This post comes out of the blue, nearly 2 years since my last one. I realize I’ve been lazy, so here’s hoping I move from an inertia of rest to that of motion, implying, regular and (hopefully) relevant posts. I also chanced upon some wisdom while scrolling through my Twitter feed:
This blog post in particular was meant to be a reminder to myself and other R users that the much used lm() function in R (for fitting linear models) can be replaced with some handy matrix operations to obtain regression coefficients, their standard errors and other goodness-of-fit stats printed out when
summary() is called on an
Linear regression can be formulated mathematically as follows:
is the outcome variable and is the data matrix of independent predictor variables (including a vector of ones corresponding to the intercept). The ordinary least squares (OLS) estimate for the vector of coefficients is:
The covariance matrix can be obtained with some handy matrix operations:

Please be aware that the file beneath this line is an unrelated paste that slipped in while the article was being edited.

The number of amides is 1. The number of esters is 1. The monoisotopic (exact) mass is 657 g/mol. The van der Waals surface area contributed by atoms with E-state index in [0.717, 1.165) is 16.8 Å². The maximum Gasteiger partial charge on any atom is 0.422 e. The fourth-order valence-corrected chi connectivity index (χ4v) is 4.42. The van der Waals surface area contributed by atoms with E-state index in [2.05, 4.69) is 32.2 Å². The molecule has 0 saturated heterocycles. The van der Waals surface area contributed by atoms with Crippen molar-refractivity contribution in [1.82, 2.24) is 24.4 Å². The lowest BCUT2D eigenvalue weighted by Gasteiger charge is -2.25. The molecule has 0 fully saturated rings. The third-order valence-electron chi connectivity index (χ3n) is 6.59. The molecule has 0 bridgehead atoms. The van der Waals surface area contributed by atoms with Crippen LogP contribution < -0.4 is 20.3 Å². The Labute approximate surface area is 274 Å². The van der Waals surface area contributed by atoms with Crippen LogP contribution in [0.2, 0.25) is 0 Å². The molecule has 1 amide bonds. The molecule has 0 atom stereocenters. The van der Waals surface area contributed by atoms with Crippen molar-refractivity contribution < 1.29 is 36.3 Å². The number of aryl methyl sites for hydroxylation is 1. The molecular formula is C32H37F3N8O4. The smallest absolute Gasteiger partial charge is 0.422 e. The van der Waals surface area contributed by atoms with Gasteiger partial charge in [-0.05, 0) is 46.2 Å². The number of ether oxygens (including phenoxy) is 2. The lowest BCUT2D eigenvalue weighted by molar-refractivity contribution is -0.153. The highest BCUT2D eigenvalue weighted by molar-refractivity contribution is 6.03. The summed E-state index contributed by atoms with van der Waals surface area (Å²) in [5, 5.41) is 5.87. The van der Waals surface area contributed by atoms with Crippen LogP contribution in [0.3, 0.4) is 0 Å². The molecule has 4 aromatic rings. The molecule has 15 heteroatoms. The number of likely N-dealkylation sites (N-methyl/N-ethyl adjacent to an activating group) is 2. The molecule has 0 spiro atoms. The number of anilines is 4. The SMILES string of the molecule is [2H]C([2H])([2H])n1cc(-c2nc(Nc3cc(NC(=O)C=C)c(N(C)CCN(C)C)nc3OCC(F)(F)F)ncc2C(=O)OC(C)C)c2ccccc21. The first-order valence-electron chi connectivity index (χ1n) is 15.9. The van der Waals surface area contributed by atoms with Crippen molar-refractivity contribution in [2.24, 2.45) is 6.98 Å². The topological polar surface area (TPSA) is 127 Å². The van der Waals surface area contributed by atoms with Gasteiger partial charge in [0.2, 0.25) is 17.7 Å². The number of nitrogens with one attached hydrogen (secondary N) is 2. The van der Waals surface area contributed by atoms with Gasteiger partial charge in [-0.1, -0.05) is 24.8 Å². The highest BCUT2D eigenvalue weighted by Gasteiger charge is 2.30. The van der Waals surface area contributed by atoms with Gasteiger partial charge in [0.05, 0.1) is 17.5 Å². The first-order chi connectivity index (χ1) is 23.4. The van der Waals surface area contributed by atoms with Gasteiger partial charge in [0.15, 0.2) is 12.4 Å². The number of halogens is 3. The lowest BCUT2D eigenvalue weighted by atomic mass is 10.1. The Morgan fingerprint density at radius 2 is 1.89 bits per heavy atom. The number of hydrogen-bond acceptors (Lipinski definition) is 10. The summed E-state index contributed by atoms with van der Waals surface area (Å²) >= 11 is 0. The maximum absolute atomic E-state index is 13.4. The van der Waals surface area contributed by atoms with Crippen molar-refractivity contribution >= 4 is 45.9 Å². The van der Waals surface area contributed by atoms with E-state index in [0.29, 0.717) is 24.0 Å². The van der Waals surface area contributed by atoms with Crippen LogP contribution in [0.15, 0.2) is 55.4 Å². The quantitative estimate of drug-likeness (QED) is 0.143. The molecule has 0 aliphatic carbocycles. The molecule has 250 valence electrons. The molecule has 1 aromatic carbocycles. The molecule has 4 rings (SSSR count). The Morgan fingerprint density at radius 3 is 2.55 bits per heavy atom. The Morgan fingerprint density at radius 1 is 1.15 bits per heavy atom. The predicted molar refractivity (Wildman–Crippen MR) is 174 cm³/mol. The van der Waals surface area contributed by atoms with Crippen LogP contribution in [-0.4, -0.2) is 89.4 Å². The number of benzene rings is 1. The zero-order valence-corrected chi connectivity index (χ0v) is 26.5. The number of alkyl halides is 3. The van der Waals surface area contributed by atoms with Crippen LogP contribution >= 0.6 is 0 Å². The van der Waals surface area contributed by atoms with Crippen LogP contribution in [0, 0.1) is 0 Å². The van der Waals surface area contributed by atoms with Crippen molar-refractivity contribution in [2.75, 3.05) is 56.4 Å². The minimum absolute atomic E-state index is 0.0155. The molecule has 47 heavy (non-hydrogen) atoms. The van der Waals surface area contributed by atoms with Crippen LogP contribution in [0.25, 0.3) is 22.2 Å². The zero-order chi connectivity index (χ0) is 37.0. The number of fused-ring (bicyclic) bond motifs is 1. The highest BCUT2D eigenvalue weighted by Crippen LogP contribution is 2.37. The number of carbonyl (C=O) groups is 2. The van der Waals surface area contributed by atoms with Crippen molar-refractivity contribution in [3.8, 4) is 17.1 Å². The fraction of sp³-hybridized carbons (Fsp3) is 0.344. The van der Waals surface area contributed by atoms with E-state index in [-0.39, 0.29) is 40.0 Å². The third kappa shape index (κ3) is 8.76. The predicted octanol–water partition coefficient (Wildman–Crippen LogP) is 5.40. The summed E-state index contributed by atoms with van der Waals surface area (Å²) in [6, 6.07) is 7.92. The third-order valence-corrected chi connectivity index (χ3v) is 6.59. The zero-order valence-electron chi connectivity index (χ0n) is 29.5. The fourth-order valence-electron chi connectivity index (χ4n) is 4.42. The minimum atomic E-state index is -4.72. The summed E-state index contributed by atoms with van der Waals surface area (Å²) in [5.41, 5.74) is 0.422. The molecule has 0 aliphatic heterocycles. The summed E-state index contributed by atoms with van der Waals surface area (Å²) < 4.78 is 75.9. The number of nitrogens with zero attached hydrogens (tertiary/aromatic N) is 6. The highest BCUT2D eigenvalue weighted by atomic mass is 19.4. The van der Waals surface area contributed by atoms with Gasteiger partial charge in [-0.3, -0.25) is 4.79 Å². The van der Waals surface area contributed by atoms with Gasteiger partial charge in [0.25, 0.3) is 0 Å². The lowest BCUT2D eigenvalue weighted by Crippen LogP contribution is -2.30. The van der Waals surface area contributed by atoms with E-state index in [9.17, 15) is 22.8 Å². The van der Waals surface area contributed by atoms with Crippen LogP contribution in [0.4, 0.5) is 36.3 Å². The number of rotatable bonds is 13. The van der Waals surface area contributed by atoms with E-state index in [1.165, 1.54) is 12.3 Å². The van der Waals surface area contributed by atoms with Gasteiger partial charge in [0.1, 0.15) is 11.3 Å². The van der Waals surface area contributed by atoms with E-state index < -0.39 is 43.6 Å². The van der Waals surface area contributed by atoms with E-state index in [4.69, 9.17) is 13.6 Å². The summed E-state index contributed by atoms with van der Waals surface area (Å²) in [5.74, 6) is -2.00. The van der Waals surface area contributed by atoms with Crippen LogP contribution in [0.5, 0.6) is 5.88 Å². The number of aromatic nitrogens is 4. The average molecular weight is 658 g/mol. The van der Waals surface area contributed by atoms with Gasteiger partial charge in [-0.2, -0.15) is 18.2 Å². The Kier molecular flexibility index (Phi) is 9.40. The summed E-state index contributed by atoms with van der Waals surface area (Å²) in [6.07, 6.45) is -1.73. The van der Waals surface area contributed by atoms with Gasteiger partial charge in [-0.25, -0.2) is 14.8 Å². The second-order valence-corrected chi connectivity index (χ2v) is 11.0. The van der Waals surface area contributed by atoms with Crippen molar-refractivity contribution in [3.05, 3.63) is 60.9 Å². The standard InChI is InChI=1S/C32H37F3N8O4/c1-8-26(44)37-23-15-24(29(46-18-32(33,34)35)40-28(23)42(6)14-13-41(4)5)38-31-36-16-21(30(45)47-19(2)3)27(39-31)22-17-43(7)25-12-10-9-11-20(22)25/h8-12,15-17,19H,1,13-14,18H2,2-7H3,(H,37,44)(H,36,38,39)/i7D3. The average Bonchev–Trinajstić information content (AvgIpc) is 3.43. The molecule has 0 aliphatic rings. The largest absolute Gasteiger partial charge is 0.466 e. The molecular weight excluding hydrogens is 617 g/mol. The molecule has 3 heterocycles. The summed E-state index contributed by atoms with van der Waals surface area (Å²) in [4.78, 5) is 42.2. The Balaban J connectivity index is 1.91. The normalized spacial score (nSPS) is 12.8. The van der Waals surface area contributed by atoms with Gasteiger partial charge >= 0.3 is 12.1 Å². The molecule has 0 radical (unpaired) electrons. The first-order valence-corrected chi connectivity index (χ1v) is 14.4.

The standard errors of the coefficients are basically and with these, one can compute the t-statistics and their corresponding p-values.
Lastly, the F-statistic and its corresponding p-value can be calculated after computing the two residual sum of squares (RSS) statistics:
- – for the full model with all predictors
- – for the partial model () with the outcome observed mean as estimated outcome
I wrote some R code to construct the output from summarizing
lm objects, using all the math spewed thus far. The data used for this exercise is available in R, and comprises of standardized fertility measures and socio-economic indicators for each of 47 French-speaking provinces of Switzerland from 1888. Try it out and see for yourself the linear algebra behind linear regression.
Hope this was useful and worth your time!